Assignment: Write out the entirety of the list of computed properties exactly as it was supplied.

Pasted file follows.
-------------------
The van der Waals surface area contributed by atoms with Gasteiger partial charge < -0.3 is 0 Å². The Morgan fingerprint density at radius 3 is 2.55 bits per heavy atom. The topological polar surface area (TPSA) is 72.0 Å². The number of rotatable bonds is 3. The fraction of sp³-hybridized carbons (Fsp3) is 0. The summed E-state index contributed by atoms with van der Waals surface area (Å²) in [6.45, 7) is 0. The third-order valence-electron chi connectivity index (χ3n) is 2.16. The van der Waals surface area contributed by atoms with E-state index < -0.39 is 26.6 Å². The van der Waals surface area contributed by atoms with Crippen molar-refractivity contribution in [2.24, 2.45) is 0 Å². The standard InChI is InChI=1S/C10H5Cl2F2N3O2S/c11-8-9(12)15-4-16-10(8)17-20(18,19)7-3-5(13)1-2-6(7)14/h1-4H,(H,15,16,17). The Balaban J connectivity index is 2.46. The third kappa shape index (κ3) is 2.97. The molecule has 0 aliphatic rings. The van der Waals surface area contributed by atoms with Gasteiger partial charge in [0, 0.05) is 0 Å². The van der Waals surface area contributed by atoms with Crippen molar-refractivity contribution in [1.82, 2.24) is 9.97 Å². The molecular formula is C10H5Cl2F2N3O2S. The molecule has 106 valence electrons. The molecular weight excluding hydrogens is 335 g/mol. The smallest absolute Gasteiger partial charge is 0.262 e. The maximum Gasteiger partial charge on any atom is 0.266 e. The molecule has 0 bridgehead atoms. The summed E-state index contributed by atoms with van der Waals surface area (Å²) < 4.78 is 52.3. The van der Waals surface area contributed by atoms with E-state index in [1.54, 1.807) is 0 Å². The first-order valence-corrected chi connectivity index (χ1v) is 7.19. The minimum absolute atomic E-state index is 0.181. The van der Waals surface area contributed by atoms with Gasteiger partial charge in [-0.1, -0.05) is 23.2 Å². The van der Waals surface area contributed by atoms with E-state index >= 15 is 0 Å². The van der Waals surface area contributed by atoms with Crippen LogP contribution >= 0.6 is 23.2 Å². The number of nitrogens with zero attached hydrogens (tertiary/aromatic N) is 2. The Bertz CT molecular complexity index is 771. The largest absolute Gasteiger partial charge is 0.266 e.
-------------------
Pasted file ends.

The van der Waals surface area contributed by atoms with Gasteiger partial charge < -0.3 is 0 Å². The Morgan fingerprint density at radius 3 is 2.55 bits per heavy atom. The topological polar surface area (TPSA) is 72.0 Å². The number of rotatable bonds is 3. The fraction of sp³-hybridized carbons (Fsp3) is 0. The summed E-state index contributed by atoms with van der Waals surface area (Å²) in [6.45, 7) is 0. The third-order valence-electron chi connectivity index (χ3n) is 2.16. The van der Waals surface area contributed by atoms with E-state index < -0.39 is 26.6 Å². The van der Waals surface area contributed by atoms with Crippen molar-refractivity contribution in [2.24, 2.45) is 0 Å². The standard InChI is InChI=1S/C10H5Cl2F2N3O2S/c11-8-9(12)15-4-16-10(8)17-20(18,19)7-3-5(13)1-2-6(7)14/h1-4H,(H,15,16,17). The Balaban J connectivity index is 2.46. The third kappa shape index (κ3) is 2.97. The molecule has 0 aliphatic rings. The van der Waals surface area contributed by atoms with Gasteiger partial charge in [0, 0.05) is 0 Å². The van der Waals surface area contributed by atoms with Crippen molar-refractivity contribution in [1.82, 2.24) is 9.97 Å². The molecular formula is C10H5Cl2F2N3O2S. The molecule has 106 valence electrons. The molecular weight excluding hydrogens is 335 g/mol. The smallest absolute Gasteiger partial charge is 0.262 e. The maximum Gasteiger partial charge on any atom is 0.266 e. The molecule has 0 bridgehead atoms. The summed E-state index contributed by atoms with van der Waals surface area (Å²) < 4.78 is 52.3. The van der Waals surface area contributed by atoms with E-state index in [1.54, 1.807) is 0 Å². The first-order valence-corrected chi connectivity index (χ1v) is 7.19. The minimum absolute atomic E-state index is 0.181. The van der Waals surface area contributed by atoms with Gasteiger partial charge in [-0.1, -0.05) is 23.2 Å². The van der Waals surface area contributed by atoms with E-state index >= 15 is 0 Å². The van der Waals surface area contributed by atoms with Crippen LogP contribution >= 0.6 is 23.2 Å². The number of nitrogens with zero attached hydrogens (tertiary/aromatic N) is 2. The Bertz CT molecular complexity index is 771. The largest absolute Gasteiger partial charge is 0.266 e.